Diffusion Tensor Imaging of the Cerebellum and Eyeblink Conditioning in Fetal Alcohol Spectrum Disorder
Article first published online: 25 JUL 2011
Copyright © 2011 by the Research Society on Alcoholism
Alcoholism: Clinical and Experimental Research
Volume 35, Issue 12, pages 2174–2183, December 2011
How to Cite
Spottiswoode, B. S., Meintjes, E. M., Anderson, A. W., Molteno, C. D., Stanton, M. E., Dodge, N. C., Gore, J. C., Peterson, B. S., Jacobson, J. L. and Jacobson, S. W. (2011), Diffusion Tensor Imaging of the Cerebellum and Eyeblink Conditioning in Fetal Alcohol Spectrum Disorder. Alcoholism: Clinical and Experimental Research, 35: 2174–2183. doi: 10.1111/j.1530-0277.2011.01566.x
- Issue published online: 18 NOV 2011
- Article first published online: 25 JUL 2011
- Received for publication May 27, 2010; accepted March 25, 2011
- Fetal Alcohol Spectrum Disorder;
- Fetal Alcohol Syndrome;
- Diffusion Tensor Imaging;
- White Matter;
- Eyeblink Conditioning
Background: Prenatal alcohol exposure is related to a wide range of neurocognitive effects. Eyeblink conditioning (EBC), which involves temporal pairing of a conditioned with an unconditioned stimulus, has been shown to be a potential biomarker of fetal alcohol exposure. A growing body of evidence suggests that white matter may be a specific target of alcohol teratogenesis, and the neural circuitry underlying EBC is known to involve the cerebellar peduncles. Diffusion tensor imaging (DTI) is a magnetic resonance imaging (MRI) technique that has proven useful for assessing central nervous system white matter integrity. This study used DTI to examine the degree to which the fetal alcohol-related deficit in EBC may be mediated by structural impairment in the cerebellar peduncles.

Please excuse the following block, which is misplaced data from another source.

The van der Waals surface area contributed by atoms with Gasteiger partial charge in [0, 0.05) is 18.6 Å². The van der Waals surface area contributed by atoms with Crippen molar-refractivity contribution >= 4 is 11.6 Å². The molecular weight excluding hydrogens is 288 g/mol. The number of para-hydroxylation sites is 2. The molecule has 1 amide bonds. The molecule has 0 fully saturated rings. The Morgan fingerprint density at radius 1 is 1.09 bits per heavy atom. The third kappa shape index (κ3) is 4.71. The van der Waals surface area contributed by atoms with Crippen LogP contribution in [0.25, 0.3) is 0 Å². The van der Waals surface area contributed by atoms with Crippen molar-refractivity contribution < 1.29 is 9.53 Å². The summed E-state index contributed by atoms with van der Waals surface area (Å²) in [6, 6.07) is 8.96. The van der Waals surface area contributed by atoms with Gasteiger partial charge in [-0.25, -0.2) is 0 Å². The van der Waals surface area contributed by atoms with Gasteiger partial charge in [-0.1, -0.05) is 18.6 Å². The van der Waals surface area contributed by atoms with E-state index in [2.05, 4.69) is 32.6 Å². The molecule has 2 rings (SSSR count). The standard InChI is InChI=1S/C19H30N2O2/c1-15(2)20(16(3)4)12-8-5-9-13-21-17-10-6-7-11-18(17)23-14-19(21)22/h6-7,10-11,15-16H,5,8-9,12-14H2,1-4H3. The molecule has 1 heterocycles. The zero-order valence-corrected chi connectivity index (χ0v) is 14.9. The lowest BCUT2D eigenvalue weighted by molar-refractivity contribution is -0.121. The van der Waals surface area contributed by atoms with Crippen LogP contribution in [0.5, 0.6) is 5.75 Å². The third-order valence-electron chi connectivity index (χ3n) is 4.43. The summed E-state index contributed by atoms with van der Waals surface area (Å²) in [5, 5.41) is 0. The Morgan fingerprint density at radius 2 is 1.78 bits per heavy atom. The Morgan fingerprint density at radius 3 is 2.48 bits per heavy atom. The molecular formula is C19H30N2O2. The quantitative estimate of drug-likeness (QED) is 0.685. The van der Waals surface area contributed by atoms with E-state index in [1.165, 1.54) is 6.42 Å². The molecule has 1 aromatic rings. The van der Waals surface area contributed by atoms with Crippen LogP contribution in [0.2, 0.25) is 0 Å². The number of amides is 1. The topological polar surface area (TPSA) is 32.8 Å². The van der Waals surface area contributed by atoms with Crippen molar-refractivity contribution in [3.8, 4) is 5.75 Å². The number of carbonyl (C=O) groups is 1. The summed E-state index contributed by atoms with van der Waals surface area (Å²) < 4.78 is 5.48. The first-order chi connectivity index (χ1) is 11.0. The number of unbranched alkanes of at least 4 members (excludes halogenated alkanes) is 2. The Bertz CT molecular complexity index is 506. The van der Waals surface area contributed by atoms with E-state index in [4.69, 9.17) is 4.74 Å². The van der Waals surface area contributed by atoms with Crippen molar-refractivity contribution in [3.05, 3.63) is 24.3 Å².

Methods: Thirteen children with fetal alcohol spectrum disorder (FASD) and 12 matched controls were scanned using DTI and structural MRI sequences. The DTI data were processed using a voxelwise technique, and the structural data were used for volumetric analyses. Prenatal alcohol exposure group and EBC performance were examined in relation to brain volumes and outputs from the DTI analysis.
Results: Fractional anisotropy (FA) and perpendicular diffusivity group differences between alcohol-exposed and nonexposed children were identified in the left middle cerebellar peduncle. Alcohol exposure correlated with lower FA and greater perpendicular diffusivity in this region, and these correlations remained significant even after controlling for total brain and cerebellar volumes. Conversely, trace conditioning performance was related to higher FA and lower perpendicular diffusivity in the left middle peduncle. The effect of prenatal alcohol exposure on trace conditioning was partially mediated by lower FA in this region.
Conclusions: This study extends recent findings that have used DTI to reveal microstructural deficits in white matter in children with FASD. This is the first DTI study to demonstrate mediation of a fetal alcohol-related effect on neuropsychological function by deficits in white matter integrity.